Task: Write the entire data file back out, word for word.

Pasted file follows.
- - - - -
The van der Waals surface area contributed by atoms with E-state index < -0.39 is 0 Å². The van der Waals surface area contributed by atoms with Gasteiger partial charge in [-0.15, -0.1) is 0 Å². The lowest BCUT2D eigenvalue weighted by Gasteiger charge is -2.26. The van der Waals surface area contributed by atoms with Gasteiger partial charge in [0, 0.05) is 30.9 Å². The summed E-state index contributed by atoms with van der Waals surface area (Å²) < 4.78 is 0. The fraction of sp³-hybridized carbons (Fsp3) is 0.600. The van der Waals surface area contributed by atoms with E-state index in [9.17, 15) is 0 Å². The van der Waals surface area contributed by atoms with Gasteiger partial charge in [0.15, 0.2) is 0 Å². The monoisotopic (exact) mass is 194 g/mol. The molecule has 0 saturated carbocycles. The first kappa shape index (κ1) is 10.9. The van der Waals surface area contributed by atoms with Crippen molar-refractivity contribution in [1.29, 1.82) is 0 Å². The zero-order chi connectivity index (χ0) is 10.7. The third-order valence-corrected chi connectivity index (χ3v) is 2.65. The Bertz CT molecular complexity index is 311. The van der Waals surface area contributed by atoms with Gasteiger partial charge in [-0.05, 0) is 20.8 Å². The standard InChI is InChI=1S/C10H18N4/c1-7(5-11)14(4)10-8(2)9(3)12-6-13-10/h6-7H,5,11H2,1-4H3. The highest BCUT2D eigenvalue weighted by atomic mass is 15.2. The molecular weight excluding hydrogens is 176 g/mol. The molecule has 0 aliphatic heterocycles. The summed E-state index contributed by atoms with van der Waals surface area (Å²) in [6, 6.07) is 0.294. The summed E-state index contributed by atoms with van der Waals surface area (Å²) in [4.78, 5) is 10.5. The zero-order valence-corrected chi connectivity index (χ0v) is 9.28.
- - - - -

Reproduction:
The van der Waals surface area contributed by atoms with E-state index < -0.39 is 0 Å². The van der Waals surface area contributed by atoms with Gasteiger partial charge in [-0.15, -0.1) is 0 Å². The lowest BCUT2D eigenvalue weighted by Gasteiger charge is -2.26. The van der Waals surface area contributed by atoms with Gasteiger partial charge in [0, 0.05) is 30.9 Å². The summed E-state index contributed by atoms with van der Waals surface area (Å²) < 4.78 is 0. The fraction of sp³-hybridized carbons (Fsp3) is 0.600. The van der Waals surface area contributed by atoms with E-state index in [9.17, 15) is 0 Å². The van der Waals surface area contributed by atoms with Gasteiger partial charge in [0.15, 0.2) is 0 Å². The monoisotopic (exact) mass is 194 g/mol. The molecule has 0 saturated carbocycles. The first kappa shape index (κ1) is 10.9. The van der Waals surface area contributed by atoms with Crippen molar-refractivity contribution in [1.29, 1.82) is 0 Å². The zero-order chi connectivity index (χ0) is 10.7. The third-order valence-corrected chi connectivity index (χ3v) is 2.65. The Bertz CT molecular complexity index is 311. The van der Waals surface area contributed by atoms with Gasteiger partial charge in [-0.05, 0) is 20.8 Å². The standard InChI is InChI=1S/C10H18N4/c1-7(5-11)14(4)10-8(2)9(3)12-6-13-10/h6-7H,5,11H2,1-4H3. The highest BCUT2D eigenvalue weighted by atomic mass is 15.2. The molecular weight excluding hydrogens is 176 g/mol. The molecule has 0 aliphatic heterocycles. The summed E-state index contributed by atoms with van der Waals surface area (Å²) in [6, 6.07) is 0.294. The summed E-state index contributed by atoms with van der Waals surface area (Å²) in [4.78, 5) is 10.5. The zero-order valence-corrected chi connectivity index (χ0v) is 9.28.